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The Next Big Thing

In search of the next big thing, we look at the Wall Street Journal’s Top-50 American start-ups.

Silicon Valley. (PRNewsFoto)

Silicon Valley. (PRNewsFoto)

Economies change.  Little start-ups become great pillars.  This week, Google became more valuable than Microsoft and Wal-Mart.  Google didn’t exist fifteen years ago.  So what’s the next big thing?  The thing that may drive our next economy?

The Wall Street Journal is out with a top-50 list of the nation’s hottest start-up companies.  They’ve got big ideas, strong funding, huge ambition.  What’s the picture of the future they suggest, for the U.S. economy, for jobs, for fortunes, for you?

This hour, On Point:  we’re digging in, looking for the next big thing for the American economy.

-Tom Ashbrook

Guests

Scott Austin, technology editor at the Wall Street Journal, and co-creator of the The Next Big Thing rankings.

Kirk Inglis, chief operating officer of Prosper Marketplace.

Victor Hwang, co-founder and Managing Director of T2 Venture Capital, a Silicon Valley venture firm at the intersection of private venture and public policy. He’s the author of The Rainforest: The Secret to Building the Next Silicon Valley.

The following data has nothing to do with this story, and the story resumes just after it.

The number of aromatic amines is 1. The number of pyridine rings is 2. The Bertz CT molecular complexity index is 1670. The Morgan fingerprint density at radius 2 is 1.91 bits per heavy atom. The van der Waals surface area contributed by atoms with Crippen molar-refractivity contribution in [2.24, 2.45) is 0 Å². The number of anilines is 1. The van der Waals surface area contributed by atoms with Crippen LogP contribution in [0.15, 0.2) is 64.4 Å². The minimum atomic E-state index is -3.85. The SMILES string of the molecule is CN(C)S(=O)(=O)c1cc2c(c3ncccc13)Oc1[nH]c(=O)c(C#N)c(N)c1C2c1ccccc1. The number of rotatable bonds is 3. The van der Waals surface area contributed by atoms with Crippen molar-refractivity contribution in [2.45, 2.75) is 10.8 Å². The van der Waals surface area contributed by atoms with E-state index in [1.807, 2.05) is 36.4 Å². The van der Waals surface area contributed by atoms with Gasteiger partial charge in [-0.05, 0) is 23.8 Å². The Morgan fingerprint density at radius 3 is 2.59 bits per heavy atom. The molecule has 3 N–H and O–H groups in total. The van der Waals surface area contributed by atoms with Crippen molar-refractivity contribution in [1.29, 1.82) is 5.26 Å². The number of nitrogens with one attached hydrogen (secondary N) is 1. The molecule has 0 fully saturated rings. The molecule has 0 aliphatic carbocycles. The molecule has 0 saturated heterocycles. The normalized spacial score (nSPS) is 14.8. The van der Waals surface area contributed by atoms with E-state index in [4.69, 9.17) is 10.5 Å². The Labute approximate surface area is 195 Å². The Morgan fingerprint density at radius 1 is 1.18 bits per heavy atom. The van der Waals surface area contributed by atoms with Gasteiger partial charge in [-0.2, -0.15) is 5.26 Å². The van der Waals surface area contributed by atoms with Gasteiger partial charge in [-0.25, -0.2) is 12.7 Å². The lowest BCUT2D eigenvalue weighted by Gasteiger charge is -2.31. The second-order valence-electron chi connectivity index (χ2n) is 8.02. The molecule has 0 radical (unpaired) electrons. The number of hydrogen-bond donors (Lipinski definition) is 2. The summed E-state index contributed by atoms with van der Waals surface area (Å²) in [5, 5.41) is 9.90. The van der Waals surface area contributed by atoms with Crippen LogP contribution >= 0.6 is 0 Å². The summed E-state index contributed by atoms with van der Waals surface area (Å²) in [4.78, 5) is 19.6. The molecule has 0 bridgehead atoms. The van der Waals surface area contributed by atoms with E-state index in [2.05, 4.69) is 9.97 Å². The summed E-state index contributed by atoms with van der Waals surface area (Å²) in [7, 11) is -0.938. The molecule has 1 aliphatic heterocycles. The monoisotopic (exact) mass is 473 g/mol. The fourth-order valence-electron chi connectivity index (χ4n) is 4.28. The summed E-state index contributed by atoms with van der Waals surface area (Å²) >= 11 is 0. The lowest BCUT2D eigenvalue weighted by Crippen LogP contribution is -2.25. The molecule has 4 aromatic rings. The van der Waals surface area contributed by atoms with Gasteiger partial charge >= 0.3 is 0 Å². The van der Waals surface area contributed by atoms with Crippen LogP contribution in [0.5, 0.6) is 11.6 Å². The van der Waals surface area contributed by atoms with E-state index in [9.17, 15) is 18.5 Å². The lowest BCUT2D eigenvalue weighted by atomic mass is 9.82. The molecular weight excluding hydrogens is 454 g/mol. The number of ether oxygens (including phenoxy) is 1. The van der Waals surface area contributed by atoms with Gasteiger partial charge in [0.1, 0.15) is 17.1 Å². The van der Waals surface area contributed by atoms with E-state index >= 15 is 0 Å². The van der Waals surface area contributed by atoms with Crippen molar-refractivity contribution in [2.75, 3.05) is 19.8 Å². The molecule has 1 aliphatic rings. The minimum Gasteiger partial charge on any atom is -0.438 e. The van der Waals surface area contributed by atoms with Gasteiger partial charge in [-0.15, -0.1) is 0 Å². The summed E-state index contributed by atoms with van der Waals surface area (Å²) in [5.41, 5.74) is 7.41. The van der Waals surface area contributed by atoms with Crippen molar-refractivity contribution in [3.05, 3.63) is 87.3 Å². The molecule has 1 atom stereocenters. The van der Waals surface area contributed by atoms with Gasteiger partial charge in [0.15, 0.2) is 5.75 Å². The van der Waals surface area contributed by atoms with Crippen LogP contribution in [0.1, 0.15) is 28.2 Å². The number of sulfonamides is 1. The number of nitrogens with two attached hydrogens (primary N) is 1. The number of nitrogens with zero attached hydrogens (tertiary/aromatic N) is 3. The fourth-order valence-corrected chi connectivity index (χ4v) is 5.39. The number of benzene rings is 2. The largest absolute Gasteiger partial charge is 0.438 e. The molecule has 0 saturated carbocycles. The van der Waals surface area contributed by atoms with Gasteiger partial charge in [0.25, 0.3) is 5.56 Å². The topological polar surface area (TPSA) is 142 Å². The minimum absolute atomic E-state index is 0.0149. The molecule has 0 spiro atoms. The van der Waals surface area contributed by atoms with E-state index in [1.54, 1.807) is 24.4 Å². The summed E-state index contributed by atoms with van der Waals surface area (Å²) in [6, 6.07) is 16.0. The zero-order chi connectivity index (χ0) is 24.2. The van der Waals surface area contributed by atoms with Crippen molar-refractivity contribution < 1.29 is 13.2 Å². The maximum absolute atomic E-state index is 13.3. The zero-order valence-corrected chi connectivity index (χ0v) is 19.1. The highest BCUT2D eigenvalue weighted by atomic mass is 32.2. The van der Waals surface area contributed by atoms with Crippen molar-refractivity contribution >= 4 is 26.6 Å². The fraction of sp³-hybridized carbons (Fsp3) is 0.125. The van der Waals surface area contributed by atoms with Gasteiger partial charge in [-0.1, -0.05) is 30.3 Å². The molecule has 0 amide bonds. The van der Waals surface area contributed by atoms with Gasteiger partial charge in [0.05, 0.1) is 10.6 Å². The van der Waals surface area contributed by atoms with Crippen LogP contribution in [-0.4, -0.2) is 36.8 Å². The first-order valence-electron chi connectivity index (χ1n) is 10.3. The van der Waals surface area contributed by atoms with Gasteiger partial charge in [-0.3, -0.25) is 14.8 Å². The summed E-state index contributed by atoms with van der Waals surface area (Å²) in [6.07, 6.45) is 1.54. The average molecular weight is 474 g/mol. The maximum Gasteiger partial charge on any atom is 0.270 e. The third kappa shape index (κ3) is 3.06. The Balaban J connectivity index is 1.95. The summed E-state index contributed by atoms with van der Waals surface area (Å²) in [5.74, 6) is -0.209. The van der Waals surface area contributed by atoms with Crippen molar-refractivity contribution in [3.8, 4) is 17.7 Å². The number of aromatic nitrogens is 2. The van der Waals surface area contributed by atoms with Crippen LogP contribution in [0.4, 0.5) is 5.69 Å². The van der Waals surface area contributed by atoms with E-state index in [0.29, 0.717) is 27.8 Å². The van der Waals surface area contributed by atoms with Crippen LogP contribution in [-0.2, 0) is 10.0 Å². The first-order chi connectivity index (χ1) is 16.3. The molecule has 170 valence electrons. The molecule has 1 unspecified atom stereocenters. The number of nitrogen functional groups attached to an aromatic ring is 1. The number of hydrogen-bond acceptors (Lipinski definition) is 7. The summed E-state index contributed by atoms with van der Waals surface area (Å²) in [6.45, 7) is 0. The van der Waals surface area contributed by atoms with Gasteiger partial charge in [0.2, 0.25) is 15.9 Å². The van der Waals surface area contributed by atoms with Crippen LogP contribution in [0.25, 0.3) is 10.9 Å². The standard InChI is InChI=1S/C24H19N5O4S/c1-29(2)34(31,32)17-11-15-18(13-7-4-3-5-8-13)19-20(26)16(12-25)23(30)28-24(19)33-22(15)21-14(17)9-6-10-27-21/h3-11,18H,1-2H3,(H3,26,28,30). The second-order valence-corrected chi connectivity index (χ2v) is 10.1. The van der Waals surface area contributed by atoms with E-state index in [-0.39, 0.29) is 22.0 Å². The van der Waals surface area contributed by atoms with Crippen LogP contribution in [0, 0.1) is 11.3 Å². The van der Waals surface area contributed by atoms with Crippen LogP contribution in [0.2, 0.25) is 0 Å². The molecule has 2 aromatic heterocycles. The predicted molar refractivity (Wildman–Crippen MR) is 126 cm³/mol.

David Chao, co-founder and general partner of the venture capitalist firm DCM

From Tom’s Reading List

Here is the Top 50 list from the Wall Street Journal.

Wall Street Journal “The top three ranked companies are all business-product makers: Genband Inc., a supplier of voice-over-Internet-protocol technology to telecom companies; Xirrus Inc., a provider of wireless networking equipment; and Tabula Inc., which makes semiconductors for electronic products.”

Wall Street Journal “The Wall Street Journal’s third annual ranking of the top 50 venture-capital-backed companies shows a crop of contenders that overall are focused less on online consumers than in years past.”

Wall Street Journal “During a period of world-wide financial instability—from the nation’s downbeat economic news to the European debt crisis—most of the companies on the 2011 list have remained unscathed, if not prosperous.”

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